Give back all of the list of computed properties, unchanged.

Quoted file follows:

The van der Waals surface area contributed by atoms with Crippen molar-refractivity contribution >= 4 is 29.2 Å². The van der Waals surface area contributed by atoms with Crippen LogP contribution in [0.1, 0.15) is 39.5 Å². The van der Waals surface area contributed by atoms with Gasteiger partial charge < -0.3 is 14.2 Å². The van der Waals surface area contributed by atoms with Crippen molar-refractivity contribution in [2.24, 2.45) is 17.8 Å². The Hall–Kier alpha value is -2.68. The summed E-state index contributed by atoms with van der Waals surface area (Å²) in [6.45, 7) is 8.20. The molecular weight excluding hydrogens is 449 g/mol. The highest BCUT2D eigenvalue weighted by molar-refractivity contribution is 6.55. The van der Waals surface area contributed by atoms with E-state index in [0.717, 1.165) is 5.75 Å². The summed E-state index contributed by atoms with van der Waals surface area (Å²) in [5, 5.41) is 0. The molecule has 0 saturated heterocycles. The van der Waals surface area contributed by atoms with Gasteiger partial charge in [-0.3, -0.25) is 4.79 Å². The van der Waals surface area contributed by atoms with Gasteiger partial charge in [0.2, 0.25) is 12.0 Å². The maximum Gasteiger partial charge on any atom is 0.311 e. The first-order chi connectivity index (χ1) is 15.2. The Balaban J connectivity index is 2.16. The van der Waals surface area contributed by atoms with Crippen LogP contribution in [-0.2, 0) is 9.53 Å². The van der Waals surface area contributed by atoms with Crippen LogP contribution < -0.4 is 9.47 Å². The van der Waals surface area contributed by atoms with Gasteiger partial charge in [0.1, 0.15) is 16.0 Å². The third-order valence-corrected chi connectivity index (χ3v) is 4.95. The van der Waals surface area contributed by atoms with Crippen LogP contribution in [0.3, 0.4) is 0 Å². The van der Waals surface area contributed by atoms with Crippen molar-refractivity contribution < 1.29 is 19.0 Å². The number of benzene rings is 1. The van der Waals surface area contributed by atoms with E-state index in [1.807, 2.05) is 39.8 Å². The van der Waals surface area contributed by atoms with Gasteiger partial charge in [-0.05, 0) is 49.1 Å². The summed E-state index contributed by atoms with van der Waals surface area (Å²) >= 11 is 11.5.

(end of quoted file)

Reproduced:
The van der Waals surface area contributed by atoms with Crippen molar-refractivity contribution >= 4 is 29.2 Å². The van der Waals surface area contributed by atoms with Crippen LogP contribution in [0.1, 0.15) is 39.5 Å². The van der Waals surface area contributed by atoms with Gasteiger partial charge < -0.3 is 14.2 Å². The van der Waals surface area contributed by atoms with Crippen molar-refractivity contribution in [2.24, 2.45) is 17.8 Å². The Hall–Kier alpha value is -2.68. The summed E-state index contributed by atoms with van der Waals surface area (Å²) in [6.45, 7) is 8.20. The molecular weight excluding hydrogens is 449 g/mol. The highest BCUT2D eigenvalue weighted by molar-refractivity contribution is 6.55. The van der Waals surface area contributed by atoms with E-state index in [0.717, 1.165) is 5.75 Å². The summed E-state index contributed by atoms with van der Waals surface area (Å²) in [5, 5.41) is 0. The molecule has 0 saturated heterocycles. The van der Waals surface area contributed by atoms with Gasteiger partial charge in [-0.3, -0.25) is 4.79 Å². The van der Waals surface area contributed by atoms with Gasteiger partial charge in [0.2, 0.25) is 12.0 Å². The maximum Gasteiger partial charge on any atom is 0.311 e. The first-order chi connectivity index (χ1) is 15.2. The Balaban J connectivity index is 2.16. The van der Waals surface area contributed by atoms with Crippen LogP contribution in [-0.2, 0) is 9.53 Å². The van der Waals surface area contributed by atoms with Crippen LogP contribution < -0.4 is 9.47 Å². The van der Waals surface area contributed by atoms with Gasteiger partial charge in [0.1, 0.15) is 16.0 Å². The third-order valence-corrected chi connectivity index (χ3v) is 4.95. The van der Waals surface area contributed by atoms with Crippen LogP contribution in [0.3, 0.4) is 0 Å². The van der Waals surface area contributed by atoms with Crippen molar-refractivity contribution < 1.29 is 19.0 Å². The number of benzene rings is 1. The van der Waals surface area contributed by atoms with E-state index in [1.807, 2.05) is 39.8 Å². The van der Waals surface area contributed by atoms with Gasteiger partial charge in [-0.05, 0) is 49.1 Å². The summed E-state index contributed by atoms with van der Waals surface area (Å²) >= 11 is 11.5.